Bottom Line: Among 377 index case-patients, the mean number of days between fever onset and study enrollment was 2.1 (SD 1.7) among the 184 controls and 2.6 (SD 2.9) among 193 intervention case-patients.Behavior may not have changed rapidly enough to curb transmission between household members.A reactive approach to reduce household influenza transmission through handwashing promotion may be ineffective in the context of rural Bangladesh.

View Article: PubMed Central - PubMed

Affiliation: Department of Epidemiology and Environmental Health, State University of New York at Buffalo, Buffalo, NY, United States of America.

ABSTRACT

Rationale: There is little evidence for the efficacy of handwashing for prevention of influenza transmission in resource-poor settings. We tested the impact of intensive handwashing promotion on household transmission of influenza-like illness and influenza in rural Bangladesh.

Methods: In 2009-10, we identified index case-patients with influenza-like illness (fever with cough or sore throat) who were the only symptomatic person in their household. Household compounds of index case-patients were randomized to control or intervention (soap and daily handwashing promotion). We conducted daily surveillance and collected oropharyngeal specimens. Secondary attack ratios (SAR) were calculated for influenza and ILI in each arm. Among controls, we investigated individual risk factors for ILI among household contacts of index case-patients.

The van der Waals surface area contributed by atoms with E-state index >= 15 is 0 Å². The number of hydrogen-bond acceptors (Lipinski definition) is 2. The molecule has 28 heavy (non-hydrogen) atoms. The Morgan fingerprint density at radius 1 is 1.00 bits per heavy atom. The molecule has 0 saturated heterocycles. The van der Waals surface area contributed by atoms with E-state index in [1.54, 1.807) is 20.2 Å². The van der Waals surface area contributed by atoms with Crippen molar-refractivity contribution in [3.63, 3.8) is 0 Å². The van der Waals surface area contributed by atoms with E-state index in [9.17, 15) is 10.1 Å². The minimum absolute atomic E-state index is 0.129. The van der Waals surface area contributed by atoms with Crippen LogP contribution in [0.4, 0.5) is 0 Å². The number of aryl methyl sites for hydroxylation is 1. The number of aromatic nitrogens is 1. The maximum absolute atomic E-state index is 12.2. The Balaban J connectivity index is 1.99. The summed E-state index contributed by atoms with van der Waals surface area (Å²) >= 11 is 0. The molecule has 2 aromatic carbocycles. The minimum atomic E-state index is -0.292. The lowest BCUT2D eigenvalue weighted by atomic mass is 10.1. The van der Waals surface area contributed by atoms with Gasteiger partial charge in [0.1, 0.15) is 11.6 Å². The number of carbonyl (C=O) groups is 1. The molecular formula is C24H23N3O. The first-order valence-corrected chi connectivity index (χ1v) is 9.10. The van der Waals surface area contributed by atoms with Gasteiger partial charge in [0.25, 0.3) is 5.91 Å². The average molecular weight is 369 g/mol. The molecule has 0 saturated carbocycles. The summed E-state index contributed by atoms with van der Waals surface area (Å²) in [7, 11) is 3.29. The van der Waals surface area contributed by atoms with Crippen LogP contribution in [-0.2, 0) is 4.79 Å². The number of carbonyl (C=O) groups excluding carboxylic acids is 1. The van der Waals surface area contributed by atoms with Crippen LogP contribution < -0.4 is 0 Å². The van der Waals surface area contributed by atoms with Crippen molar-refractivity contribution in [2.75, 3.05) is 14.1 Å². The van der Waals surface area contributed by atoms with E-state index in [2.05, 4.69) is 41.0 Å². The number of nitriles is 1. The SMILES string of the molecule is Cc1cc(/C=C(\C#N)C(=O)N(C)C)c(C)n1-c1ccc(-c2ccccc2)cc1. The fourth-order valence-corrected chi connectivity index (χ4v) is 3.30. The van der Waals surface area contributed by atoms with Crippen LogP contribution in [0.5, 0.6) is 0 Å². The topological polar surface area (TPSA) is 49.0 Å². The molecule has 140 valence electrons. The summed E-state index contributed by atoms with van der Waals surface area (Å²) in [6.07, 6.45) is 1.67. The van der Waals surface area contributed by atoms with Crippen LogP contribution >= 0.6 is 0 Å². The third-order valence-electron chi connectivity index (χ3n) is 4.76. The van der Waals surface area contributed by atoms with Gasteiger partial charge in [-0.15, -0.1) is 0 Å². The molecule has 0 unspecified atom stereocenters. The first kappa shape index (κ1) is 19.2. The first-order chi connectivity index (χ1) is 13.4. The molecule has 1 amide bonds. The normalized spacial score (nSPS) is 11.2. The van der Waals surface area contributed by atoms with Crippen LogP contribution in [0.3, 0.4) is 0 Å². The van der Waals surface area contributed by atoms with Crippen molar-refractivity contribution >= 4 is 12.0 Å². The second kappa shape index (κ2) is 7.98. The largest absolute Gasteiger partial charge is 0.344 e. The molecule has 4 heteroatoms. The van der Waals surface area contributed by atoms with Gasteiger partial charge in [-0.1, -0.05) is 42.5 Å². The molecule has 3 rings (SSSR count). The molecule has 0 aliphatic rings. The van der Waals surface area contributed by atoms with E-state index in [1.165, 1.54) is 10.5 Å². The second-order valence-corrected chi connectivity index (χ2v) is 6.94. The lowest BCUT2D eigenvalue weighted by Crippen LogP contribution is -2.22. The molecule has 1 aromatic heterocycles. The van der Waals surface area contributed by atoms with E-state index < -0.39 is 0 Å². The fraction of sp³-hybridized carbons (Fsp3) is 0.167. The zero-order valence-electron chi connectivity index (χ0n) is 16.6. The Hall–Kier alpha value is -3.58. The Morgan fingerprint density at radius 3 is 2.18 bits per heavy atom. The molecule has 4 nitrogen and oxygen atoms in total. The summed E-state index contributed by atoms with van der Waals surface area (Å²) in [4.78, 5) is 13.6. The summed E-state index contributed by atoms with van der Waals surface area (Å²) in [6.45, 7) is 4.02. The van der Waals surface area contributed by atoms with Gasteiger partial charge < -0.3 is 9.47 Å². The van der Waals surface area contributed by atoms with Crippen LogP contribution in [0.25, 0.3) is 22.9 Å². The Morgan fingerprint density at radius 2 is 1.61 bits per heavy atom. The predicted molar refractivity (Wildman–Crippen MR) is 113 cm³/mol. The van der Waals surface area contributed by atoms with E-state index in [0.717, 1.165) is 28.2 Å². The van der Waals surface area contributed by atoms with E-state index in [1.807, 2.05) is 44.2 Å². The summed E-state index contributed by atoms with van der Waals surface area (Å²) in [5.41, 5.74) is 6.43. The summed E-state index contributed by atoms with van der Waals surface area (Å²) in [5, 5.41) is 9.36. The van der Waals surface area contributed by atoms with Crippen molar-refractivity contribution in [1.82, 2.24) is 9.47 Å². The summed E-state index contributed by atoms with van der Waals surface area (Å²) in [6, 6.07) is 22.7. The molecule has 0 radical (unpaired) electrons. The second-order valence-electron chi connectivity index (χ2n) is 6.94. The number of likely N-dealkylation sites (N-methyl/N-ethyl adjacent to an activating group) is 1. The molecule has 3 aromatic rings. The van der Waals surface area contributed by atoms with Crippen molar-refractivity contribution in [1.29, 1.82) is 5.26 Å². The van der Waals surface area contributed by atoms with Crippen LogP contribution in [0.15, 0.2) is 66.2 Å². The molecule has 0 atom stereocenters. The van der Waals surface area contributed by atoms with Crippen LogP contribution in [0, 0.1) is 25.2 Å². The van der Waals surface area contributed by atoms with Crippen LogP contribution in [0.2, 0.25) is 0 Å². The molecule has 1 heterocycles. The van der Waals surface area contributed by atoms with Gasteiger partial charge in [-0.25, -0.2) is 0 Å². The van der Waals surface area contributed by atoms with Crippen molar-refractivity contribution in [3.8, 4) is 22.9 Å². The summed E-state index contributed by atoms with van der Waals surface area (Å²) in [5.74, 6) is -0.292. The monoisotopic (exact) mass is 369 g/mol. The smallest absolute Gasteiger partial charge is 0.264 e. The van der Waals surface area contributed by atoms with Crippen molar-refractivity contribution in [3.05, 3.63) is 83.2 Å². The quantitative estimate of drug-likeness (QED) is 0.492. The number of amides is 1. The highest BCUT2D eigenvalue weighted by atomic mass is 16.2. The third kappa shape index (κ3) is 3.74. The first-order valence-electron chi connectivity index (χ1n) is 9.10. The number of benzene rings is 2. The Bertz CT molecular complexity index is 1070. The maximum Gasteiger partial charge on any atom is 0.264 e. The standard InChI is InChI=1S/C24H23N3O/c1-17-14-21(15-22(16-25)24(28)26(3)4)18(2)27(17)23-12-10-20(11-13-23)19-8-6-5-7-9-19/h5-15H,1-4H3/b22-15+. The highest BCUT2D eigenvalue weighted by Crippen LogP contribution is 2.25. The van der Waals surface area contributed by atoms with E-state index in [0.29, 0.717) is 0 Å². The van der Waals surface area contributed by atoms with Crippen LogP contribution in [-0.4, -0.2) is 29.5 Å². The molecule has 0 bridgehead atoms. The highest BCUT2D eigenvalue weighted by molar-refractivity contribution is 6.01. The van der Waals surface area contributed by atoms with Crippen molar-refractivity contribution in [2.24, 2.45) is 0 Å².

Results: Among 377 index case-patients, the mean number of days between fever onset and study enrollment was 2.1 (SD 1.7) among the 184 controls and 2.6 (SD 2.9) among 193 intervention case-patients. Influenza infection was confirmed in 20% of controls and 12% of intervention index case-patients. The SAR for influenza-like illness among household contacts was 9.5% among intervention (158/1661) and 7.7% among control households (115/1498) (SAR ratio 1.24, 95% CI 0.92-1.65). The SAR ratio for influenza was 2.40 (95% CI 0.68-8.47). In the control arm, susceptible contacts <2 years old (RRadj 5.51, 95% CI 3.43-8.85), those living with an index case-patient enrolled ≤24 hours after symptom onset (RRadj 1.91, 95% CI 1.18-3.10), and those who reported multiple daily interactions with the index case-patient (RRadj 1.94, 95% CI 1.71-3.26) were at increased risk of influenza-like illness.

Discussion: Handwashing promotion initiated after illness onset in a household member did not protect against influenza-like illness or influenza. Behavior may not have changed rapidly enough to curb transmission between household members. A reactive approach to reduce household influenza transmission through handwashing promotion may be ineffective in the context of rural Bangladesh.

Trial registration: ClinicalTrials.gov NCT00880659.

No MeSH data available.


Related in: MedlinePlus